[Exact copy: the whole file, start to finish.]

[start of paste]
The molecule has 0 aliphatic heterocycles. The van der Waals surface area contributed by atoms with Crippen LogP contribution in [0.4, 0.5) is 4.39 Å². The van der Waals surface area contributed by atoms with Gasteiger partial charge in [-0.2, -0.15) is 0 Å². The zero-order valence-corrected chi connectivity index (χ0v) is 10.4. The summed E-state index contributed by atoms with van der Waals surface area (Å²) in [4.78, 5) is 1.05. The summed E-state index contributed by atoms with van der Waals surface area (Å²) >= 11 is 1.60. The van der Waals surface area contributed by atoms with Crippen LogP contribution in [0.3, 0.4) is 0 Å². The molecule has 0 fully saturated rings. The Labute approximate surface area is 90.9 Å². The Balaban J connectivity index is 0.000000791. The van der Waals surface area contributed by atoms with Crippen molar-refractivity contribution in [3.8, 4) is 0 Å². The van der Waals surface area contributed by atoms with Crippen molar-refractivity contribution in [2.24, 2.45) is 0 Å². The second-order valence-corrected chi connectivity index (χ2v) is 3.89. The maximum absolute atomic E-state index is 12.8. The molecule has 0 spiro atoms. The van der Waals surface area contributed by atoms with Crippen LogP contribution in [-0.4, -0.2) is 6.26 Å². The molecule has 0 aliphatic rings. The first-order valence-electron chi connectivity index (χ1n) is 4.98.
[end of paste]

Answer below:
The molecule has 0 aliphatic heterocycles. The van der Waals surface area contributed by atoms with Crippen LogP contribution in [0.4, 0.5) is 4.39 Å². The van der Waals surface area contributed by atoms with Gasteiger partial charge in [-0.2, -0.15) is 0 Å². The zero-order valence-corrected chi connectivity index (χ0v) is 10.4. The summed E-state index contributed by atoms with van der Waals surface area (Å²) in [4.78, 5) is 1.05. The summed E-state index contributed by atoms with van der Waals surface area (Å²) >= 11 is 1.60. The van der Waals surface area contributed by atoms with Crippen LogP contribution in [0.3, 0.4) is 0 Å². The molecule has 0 fully saturated rings. The Labute approximate surface area is 90.9 Å². The Balaban J connectivity index is 0.000000791. The van der Waals surface area contributed by atoms with Crippen molar-refractivity contribution in [3.8, 4) is 0 Å². The van der Waals surface area contributed by atoms with Crippen molar-refractivity contribution in [2.24, 2.45) is 0 Å². The second-order valence-corrected chi connectivity index (χ2v) is 3.89. The maximum absolute atomic E-state index is 12.8. The molecule has 0 spiro atoms. The van der Waals surface area contributed by atoms with Crippen LogP contribution in [-0.4, -0.2) is 6.26 Å². The molecule has 0 aliphatic rings. The first-order valence-electron chi connectivity index (χ1n) is 4.98.